The Orioles Actually Have a Shot at Acquiring Juan Soto
While still unlikely, the Orioles can pay up for Juan Soto.
The Baltimore Orioles are surprisingly competitive this season, though chances at making a run to playoffs remain low. They are better set up to compete for the wild car next season, and Juan Soto would certainly help reach that goal.
With the news last weekend that the Washington Nationals will likely deal their superstar, our own Josh Linn bravely argued this week that Soto is worth trading a boatload of prospects for. Like many of you, I scoffed at the notion of giving up four Top 100 prospects when the Orioles are only on the verge of contending, not when they are already in the playoff race. Trading Grayson Rodriguez, Colton Cowser, Gunnar Henderson, and Coby Mayo might be fair value, but it goes against the direction of the team.
Two different reports in the last few days make it both easier and harder for any team to trade for Soto. Since the Lerner family is likely to sell the Nationals, many potential buyers want to have Soto on the roster since he is by far the most valuable part of the franchise. This means that GM Mike Rizzo might be better off holding on to Soto until the offseason, and his trade value will only slightly decrease with still two years of club control left.
What makes a trade more likely to happen is the fact that the Nats apparently want to dump Patrick Corbin‘s salary as part of a potential deal. I think that would be a terrible move for the same reason it would be good for suitors. Corbin has extreme negative value, meaning the buying team would not have to give up as much to acquire Soto with the attachment of Corbin. With a tiny payroll, the Orioles can certainly afford to take on Corbin’s remaining salary.
Some Fair Proposals
The Orioles would still have to give up a lot, but I think the fan base can stomach a potential return for Soto and Corbin. Some people, including Josh, think the MASN lawsuit completely prevents any trade between the O’s and Nats, but that only bothers ownership, not so much the front offices. If Rizzo likes Mike Elias’s offer, he will take it.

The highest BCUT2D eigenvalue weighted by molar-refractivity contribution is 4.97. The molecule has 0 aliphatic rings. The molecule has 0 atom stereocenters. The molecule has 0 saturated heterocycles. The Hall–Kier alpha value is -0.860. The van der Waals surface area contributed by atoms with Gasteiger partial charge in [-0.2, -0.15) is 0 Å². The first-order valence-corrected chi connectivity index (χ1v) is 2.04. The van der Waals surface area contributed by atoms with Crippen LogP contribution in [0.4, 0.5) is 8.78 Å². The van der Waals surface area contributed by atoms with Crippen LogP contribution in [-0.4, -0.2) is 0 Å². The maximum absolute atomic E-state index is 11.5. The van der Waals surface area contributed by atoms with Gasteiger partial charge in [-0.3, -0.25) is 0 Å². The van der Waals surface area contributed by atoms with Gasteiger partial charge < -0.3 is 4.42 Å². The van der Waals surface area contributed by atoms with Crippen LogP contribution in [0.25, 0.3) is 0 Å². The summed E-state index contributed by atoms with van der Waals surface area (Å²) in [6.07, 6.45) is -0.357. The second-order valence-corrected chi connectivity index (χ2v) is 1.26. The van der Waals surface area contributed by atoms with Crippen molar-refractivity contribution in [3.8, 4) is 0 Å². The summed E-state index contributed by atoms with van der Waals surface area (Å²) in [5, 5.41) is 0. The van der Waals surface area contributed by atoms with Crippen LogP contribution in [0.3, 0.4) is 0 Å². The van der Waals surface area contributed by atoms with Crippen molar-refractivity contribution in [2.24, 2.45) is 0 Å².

Using the great resource Baseball trade Values simulator, let’s look at some fair proposals for the two All-Stars. All figures are in millions of dollars. Even with Corbin’s unsightly -54.9 median trade value, the total with Soto comes out to 121.9.
Nationals get: Cedric Mullins, Kyle Bradish, D.L. Hall, Kyle Stowers, Jordan Westburg
A third report Saturday, this one from Ken Rosenthal on FS1, says that the Nats are looking for at least prospects or big leaguers with low service time. This return, mixed with prospects and young major leaguers, fits that to a tee. The total is 120.8, and in order to only give up two Top 100 prospects, last year’s Most Valuable Oriole must be the main return.
We can all quibble with the exact figures, but BTV gives Mullins a 59, while Hall is the next closest at 29.7. All five of these players are important to the rebuild, but they would not tank the rebuild. Hall, Westburg, and Stowers are all valuable, but there are better prospects in the system at the same positions. Mullins would be tough to part with, but he is not totally untradeable or playing as well as last year, and Austin Hays can shift over to center with Soto in a corner.
Nationals get: Gunnar Henderson, Grayson Rodriguez
Instead of avoiding their two best prospects, the Orioles could trade only their two best prospects. Henderson is worth 70.1 and GrayRod is worth 51.9, for a total of 122. Given Rizzo’s ideal package, Elias would have to give up more than this, but the numbers match up.
We are talking about two potential award winners here but trading away Henderson and Rodriguez would not empty the farm system. All five players from the previous offer would still be part of the future, in addition to Cowser, Mayo, Terrin Vavra, and Heston Kjerstad. Having Hays, Mullins, and Soto means Elias can freely trade Anthony Santander for prospects, and I haven’t even mentioned the newest draft class.
The Orioles are just one of many teams dreaming about the next fifteen years with Juan Soto, but they have the legitimate offers needed to woo the Nationals.